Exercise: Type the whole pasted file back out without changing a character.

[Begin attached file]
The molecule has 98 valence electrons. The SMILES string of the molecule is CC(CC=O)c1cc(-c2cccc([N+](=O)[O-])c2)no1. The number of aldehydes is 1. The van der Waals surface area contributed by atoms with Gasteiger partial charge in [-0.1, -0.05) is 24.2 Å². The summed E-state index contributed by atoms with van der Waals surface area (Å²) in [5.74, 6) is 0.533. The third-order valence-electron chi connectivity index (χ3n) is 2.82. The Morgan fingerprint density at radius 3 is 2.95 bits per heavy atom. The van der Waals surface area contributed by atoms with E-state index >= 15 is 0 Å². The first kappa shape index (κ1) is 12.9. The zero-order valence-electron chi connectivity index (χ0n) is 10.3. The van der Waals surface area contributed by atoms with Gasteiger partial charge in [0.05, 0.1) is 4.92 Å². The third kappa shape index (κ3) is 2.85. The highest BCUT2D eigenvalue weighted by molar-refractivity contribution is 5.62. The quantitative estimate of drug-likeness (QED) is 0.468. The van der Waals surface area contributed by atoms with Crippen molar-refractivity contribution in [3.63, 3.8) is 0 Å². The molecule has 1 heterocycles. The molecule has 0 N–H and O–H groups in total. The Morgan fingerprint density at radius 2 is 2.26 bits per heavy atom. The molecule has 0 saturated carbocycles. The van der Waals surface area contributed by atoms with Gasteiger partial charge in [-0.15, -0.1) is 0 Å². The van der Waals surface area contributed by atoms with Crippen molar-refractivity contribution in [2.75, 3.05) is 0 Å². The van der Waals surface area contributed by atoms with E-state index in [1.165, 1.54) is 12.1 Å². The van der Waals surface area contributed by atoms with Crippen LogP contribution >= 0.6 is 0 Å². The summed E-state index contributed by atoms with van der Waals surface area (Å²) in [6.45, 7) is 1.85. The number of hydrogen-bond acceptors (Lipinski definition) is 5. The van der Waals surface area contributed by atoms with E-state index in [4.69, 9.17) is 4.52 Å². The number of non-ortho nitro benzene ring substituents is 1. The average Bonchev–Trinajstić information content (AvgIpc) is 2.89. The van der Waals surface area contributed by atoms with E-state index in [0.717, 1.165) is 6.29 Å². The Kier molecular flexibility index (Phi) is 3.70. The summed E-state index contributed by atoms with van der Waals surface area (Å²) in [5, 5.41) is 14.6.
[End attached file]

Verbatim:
The molecule has 98 valence electrons. The SMILES string of the molecule is CC(CC=O)c1cc(-c2cccc([N+](=O)[O-])c2)no1. The number of aldehydes is 1. The van der Waals surface area contributed by atoms with Gasteiger partial charge in [-0.1, -0.05) is 24.2 Å². The summed E-state index contributed by atoms with van der Waals surface area (Å²) in [5.74, 6) is 0.533. The third-order valence-electron chi connectivity index (χ3n) is 2.82. The Morgan fingerprint density at radius 3 is 2.95 bits per heavy atom. The van der Waals surface area contributed by atoms with E-state index >= 15 is 0 Å². The first kappa shape index (κ1) is 12.9. The zero-order valence-electron chi connectivity index (χ0n) is 10.3. The van der Waals surface area contributed by atoms with Gasteiger partial charge in [0.05, 0.1) is 4.92 Å². The third kappa shape index (κ3) is 2.85. The highest BCUT2D eigenvalue weighted by molar-refractivity contribution is 5.62. The quantitative estimate of drug-likeness (QED) is 0.468. The van der Waals surface area contributed by atoms with Crippen molar-refractivity contribution in [3.63, 3.8) is 0 Å². The molecule has 1 heterocycles. The molecule has 0 N–H and O–H groups in total. The Morgan fingerprint density at radius 2 is 2.26 bits per heavy atom. The molecule has 0 saturated carbocycles. The van der Waals surface area contributed by atoms with Gasteiger partial charge in [-0.15, -0.1) is 0 Å². The van der Waals surface area contributed by atoms with Crippen molar-refractivity contribution in [2.75, 3.05) is 0 Å². The van der Waals surface area contributed by atoms with E-state index in [1.165, 1.54) is 12.1 Å². The van der Waals surface area contributed by atoms with Crippen LogP contribution >= 0.6 is 0 Å². The summed E-state index contributed by atoms with van der Waals surface area (Å²) in [6.45, 7) is 1.85. The number of hydrogen-bond acceptors (Lipinski definition) is 5. The van der Waals surface area contributed by atoms with E-state index in [4.69, 9.17) is 4.52 Å². The number of non-ortho nitro benzene ring substituents is 1. The average Bonchev–Trinajstić information content (AvgIpc) is 2.89. The van der Waals surface area contributed by atoms with E-state index in [0.717, 1.165) is 6.29 Å². The Kier molecular flexibility index (Phi) is 3.70. The summed E-state index contributed by atoms with van der Waals surface area (Å²) in [5, 5.41) is 14.6.